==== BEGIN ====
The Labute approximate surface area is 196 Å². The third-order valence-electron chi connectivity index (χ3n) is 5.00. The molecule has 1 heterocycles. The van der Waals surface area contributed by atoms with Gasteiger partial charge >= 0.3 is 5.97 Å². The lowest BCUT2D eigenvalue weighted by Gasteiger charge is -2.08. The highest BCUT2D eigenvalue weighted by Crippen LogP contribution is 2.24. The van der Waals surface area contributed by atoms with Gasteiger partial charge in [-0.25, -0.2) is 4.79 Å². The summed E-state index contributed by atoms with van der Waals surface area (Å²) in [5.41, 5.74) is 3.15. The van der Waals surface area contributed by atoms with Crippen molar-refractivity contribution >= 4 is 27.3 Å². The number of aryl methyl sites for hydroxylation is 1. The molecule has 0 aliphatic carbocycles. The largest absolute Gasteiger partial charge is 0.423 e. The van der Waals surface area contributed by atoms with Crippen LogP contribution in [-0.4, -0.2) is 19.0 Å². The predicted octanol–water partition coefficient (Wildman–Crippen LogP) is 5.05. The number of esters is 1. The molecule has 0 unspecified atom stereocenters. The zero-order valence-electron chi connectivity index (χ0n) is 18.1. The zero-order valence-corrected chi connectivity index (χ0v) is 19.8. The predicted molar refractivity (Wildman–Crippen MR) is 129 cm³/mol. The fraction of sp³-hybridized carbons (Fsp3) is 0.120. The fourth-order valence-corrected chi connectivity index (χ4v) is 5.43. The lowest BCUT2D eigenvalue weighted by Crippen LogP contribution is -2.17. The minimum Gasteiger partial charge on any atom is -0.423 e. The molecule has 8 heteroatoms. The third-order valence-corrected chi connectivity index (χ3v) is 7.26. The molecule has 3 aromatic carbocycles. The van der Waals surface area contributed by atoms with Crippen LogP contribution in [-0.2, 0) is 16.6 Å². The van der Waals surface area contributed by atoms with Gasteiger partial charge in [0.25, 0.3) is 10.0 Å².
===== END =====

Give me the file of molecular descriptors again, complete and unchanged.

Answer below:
The Labute approximate surface area is 196 Å². The third-order valence-electron chi connectivity index (χ3n) is 5.00. The molecule has 1 heterocycles. The van der Waals surface area contributed by atoms with Gasteiger partial charge >= 0.3 is 5.97 Å². The lowest BCUT2D eigenvalue weighted by Gasteiger charge is -2.08. The highest BCUT2D eigenvalue weighted by Crippen LogP contribution is 2.24. The van der Waals surface area contributed by atoms with Gasteiger partial charge in [-0.25, -0.2) is 4.79 Å². The summed E-state index contributed by atoms with van der Waals surface area (Å²) in [5.41, 5.74) is 3.15. The van der Waals surface area contributed by atoms with Crippen molar-refractivity contribution >= 4 is 27.3 Å². The number of aryl methyl sites for hydroxylation is 1. The molecule has 0 aliphatic carbocycles. The largest absolute Gasteiger partial charge is 0.423 e. The van der Waals surface area contributed by atoms with Crippen LogP contribution in [-0.4, -0.2) is 19.0 Å². The predicted octanol–water partition coefficient (Wildman–Crippen LogP) is 5.05. The number of esters is 1. The molecule has 0 unspecified atom stereocenters. The zero-order valence-electron chi connectivity index (χ0n) is 18.1. The zero-order valence-corrected chi connectivity index (χ0v) is 19.8. The predicted molar refractivity (Wildman–Crippen MR) is 129 cm³/mol. The fraction of sp³-hybridized carbons (Fsp3) is 0.120. The fourth-order valence-corrected chi connectivity index (χ4v) is 5.43. The lowest BCUT2D eigenvalue weighted by Crippen LogP contribution is -2.17. The minimum Gasteiger partial charge on any atom is -0.423 e. The molecule has 8 heteroatoms. The third-order valence-corrected chi connectivity index (χ3v) is 7.26. The molecule has 3 aromatic carbocycles. The van der Waals surface area contributed by atoms with Crippen LogP contribution in [-0.2, 0) is 16.6 Å². The van der Waals surface area contributed by atoms with Gasteiger partial charge in [0.25, 0.3) is 10.0 Å².